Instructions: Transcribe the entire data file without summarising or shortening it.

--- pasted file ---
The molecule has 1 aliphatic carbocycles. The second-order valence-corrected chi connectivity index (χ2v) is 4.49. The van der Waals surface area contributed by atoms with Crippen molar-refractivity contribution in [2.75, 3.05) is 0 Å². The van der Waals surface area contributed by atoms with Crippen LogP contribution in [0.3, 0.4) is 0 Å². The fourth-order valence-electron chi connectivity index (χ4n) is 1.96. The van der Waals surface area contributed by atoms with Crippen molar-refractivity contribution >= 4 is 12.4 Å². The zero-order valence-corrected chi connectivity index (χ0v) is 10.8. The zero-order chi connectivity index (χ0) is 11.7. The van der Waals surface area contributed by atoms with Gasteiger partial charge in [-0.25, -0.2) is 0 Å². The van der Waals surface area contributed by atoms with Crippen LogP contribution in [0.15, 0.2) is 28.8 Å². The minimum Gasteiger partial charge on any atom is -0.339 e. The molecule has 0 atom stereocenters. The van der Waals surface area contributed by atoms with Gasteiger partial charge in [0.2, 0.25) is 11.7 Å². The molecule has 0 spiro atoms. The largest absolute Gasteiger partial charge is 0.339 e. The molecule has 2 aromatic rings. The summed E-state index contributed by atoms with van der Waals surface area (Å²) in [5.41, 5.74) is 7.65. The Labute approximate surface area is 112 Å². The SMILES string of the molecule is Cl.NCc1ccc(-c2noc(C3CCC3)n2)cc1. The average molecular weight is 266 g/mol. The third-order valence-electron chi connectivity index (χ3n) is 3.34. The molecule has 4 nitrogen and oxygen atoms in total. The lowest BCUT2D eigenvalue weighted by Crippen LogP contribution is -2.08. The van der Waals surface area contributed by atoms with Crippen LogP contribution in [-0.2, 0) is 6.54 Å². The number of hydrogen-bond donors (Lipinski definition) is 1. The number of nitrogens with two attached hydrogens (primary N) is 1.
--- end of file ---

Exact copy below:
The molecule has 1 aliphatic carbocycles. The second-order valence-corrected chi connectivity index (χ2v) is 4.49. The van der Waals surface area contributed by atoms with Crippen molar-refractivity contribution in [2.75, 3.05) is 0 Å². The van der Waals surface area contributed by atoms with Crippen LogP contribution in [0.3, 0.4) is 0 Å². The fourth-order valence-electron chi connectivity index (χ4n) is 1.96. The van der Waals surface area contributed by atoms with Crippen molar-refractivity contribution >= 4 is 12.4 Å². The zero-order valence-corrected chi connectivity index (χ0v) is 10.8. The zero-order chi connectivity index (χ0) is 11.7. The van der Waals surface area contributed by atoms with Gasteiger partial charge in [-0.25, -0.2) is 0 Å². The van der Waals surface area contributed by atoms with Crippen LogP contribution in [0.15, 0.2) is 28.8 Å². The minimum Gasteiger partial charge on any atom is -0.339 e. The molecule has 0 atom stereocenters. The van der Waals surface area contributed by atoms with Gasteiger partial charge in [0.2, 0.25) is 11.7 Å². The molecule has 0 spiro atoms. The largest absolute Gasteiger partial charge is 0.339 e. The molecule has 2 aromatic rings. The summed E-state index contributed by atoms with van der Waals surface area (Å²) in [5.41, 5.74) is 7.65. The Labute approximate surface area is 112 Å². The SMILES string of the molecule is Cl.NCc1ccc(-c2noc(C3CCC3)n2)cc1. The average molecular weight is 266 g/mol. The third-order valence-electron chi connectivity index (χ3n) is 3.34. The molecule has 4 nitrogen and oxygen atoms in total. The lowest BCUT2D eigenvalue weighted by Crippen LogP contribution is -2.08. The van der Waals surface area contributed by atoms with Crippen LogP contribution in [-0.2, 0) is 6.54 Å². The number of hydrogen-bond donors (Lipinski definition) is 1. The number of nitrogens with two attached hydrogens (primary N) is 1.